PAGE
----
Rutabaga, What-a-baga, Sweet Potata: Maple Dijon-Roasted Root Veggies

2 Dec

late.oct.nov2012 042

I recently had lunch with two good friends and their adorable 2 year-old daughter. We were munching on dim sum at a local Chinese restaurant (fun fact: 2 year-olds are highly intrigued by food in bundles and traveling carts full of appetizers. Makes me feel like I’m doing a good job of appeasing my inner child, given that I love both of those things!), and the couple mentioned that they had recently joined a CSA.

For those who think that sounds like a New Deal program or a branch of the Secret Service, CSA stands for Community Supported Agriculture. When you join a CSA (which is regional, often organized through individual farms or your city / county), you essentially buy a weekly share in a local farm’s produce harvest for a given year. Your share supports the farmer’s work and livelihood, and it also results in you receiving a big ol’ delivery of whatever produce happens to be in season.

Image sourced from jaebermannutrition.com. This could be you! (Well, your box of veggies, unless you plan on transforming into some greenery.)

Image sourced from jaebermannutrition.com. This could be you! (Well, your box of veggies, unless you plan on transforming into some greenery.)

… which results, in my friend’s words, in the following sorts of conversations: “So, that’s a rutabaga, apparently.” “Do you peel it?” “What’s it actually used for?” “Is it similar to other root veggies?” “Can we eat the outside?” “Um … let’s ask the interwebs.” But the benefit of such culinary exploration is two-fold: First, you learn more about unexpected and highly local produce. Second, your veggie intake expands, well, exponentially. Win-win-win! (3 wins, if you count the farmers involved.) Cool, huh?

NOTE: For more information about CSAs, check out this article on Wikipedia. If you live in the DC area and are curious about joining a CSA, this site and this site might be helpful!

Which leads me, once again, to Gwyneth Paltrow. How? Her book, My Father’s Daughter, has a killer recipe for wintry root vegetables — much like those filling the delivery boxes of CSA participants everywhere this time of year. These Maple Dijon Roasted Root Veggies are a great way to use those unexpected root veggies, including rutabagas, parsnips, yams, sweet potatoes, and regular potatoes of any variety. (Purple potatoes would be fabulous here, if you have them, as would white sweet potatoes.) The combination of flavors — earthy & spicy Dijon mustard, subtly sweet maple syrup — marries perfectly with the root veggies as they roast, and the natural sugars resulting from the caramelization process are, in a hyphenated word, melt-in-your-mouth-good.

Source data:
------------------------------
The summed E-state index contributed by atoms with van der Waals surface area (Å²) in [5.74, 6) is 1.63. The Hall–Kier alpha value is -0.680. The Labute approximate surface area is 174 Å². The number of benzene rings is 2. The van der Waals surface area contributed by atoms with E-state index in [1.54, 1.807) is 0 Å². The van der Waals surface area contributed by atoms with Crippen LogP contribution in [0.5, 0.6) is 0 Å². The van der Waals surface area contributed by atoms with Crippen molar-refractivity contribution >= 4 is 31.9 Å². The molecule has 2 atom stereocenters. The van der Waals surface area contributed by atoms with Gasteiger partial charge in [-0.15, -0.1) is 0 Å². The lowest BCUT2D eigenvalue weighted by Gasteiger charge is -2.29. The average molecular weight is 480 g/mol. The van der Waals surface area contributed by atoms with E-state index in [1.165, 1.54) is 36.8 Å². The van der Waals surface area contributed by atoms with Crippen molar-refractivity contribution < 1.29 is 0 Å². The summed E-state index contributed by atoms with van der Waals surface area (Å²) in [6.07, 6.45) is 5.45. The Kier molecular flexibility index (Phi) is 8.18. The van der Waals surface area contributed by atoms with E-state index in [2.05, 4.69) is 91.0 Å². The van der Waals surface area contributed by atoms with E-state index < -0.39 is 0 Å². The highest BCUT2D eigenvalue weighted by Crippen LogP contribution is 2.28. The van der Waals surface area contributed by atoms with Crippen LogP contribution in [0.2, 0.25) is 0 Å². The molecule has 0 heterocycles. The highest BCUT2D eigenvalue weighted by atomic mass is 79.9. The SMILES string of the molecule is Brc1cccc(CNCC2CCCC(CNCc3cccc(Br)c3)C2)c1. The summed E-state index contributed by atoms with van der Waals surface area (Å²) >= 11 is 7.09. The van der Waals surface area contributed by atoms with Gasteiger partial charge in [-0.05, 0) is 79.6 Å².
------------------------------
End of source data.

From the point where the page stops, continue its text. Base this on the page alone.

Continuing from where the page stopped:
The recipe page itself. Seriously, your friends will be mad-impressed if you whip out these babies with a roast pork tenderloin and chunky applesauce.

The recipe page itself. Seriously, your friends will be mad-impressed if you whip out these babies with a roast pork tenderloin and chunky applesauce.

Maple Dijon Roasted Root Veggies — serves 4-6 side dish-sized servings.

Originally published in My Father’s Daughter by Gwyneth Paltrow (Grand Central Life & Style, 2012). These would be deeelicious with pork chops & a crisp white wine.

You’ll need:

  • 3 tbsp real maple syrup (no cheating with Aunt Jemima!)
  • 3 tbsp Dijon mustard
  • 3 tbsp olive oil
  • 1/2 tsp salt
  • 1/2 tsp black pepper
  • 1 large sweet potato, peeled and cut into 3-inch sticks, about 1/2 inch thick (like steak fries)
  • 4 parsnips, or 2 parsnips & 1 rutabaga, peeled and cut like the sweet potatoes above
  • 4 carrots, peeled and cut like the sweet potatoes above

NOTE: You can substitute other root veggies, too (butternut squash, white sweet potatoes, etc.); you may have to adjust cooking time slightly, depending on which veggies you’re using, but the method should work just the same.

Here’s what you do:

  • Preheat the oven to 425°F
  • Mix together the maple syrup, mustard, olive oil, salt & pepper. Toss together with the veggies on a cookie sheet until well-coated. Roast, stirring / flipping occasionally, until browned and cooked through (about 25 minutes).
  • Eat. A lot.
First, slice your veggies into discs (about 1/2 to 1 inch thick).

First, slice your veggies into discs (about 1/2 to 1 inch thick).

... Then, slice those disks into steak fry-esque sticks. They can be up to 1 inch wide.

… Then, slice those disks into steak fry-esque sticks. They can be up to 1 inch wide.

Roasting veggies adds an incredible depth of flavor, and you just can’t beat that tangy-and-sweet dressing. Do y’all oven roast your root vegetables? Or, even better, are you members of local CSAs? The History Teacher and I have looked into it, and if we end up joining, I’ll keep you posted on our new deliveries. Happy Eating!

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2 Responses to “Rutabaga, What-a-baga, Sweet Potata: Maple Dijon-Roasted Root Veggies”

  1. Elizabeth Geisler December 3, 2012 at 9:20 pm #

    I am the grandmother of the aforementioned adorable two-year-old, and I am delighted to find your blog. After 33 years of feeding a family, the dinners get pretty boring! I’ll try this root veggie dish this week. Thanks!

    • galleykitchengal December 4, 2012 at 12:48 pm #

      Hello! Thank you for reading and checking out my blog! So glad you liked the roasted veggies — they’re easy and delicious, which is great on a random weeknight! I hope you keep reading! 🙂

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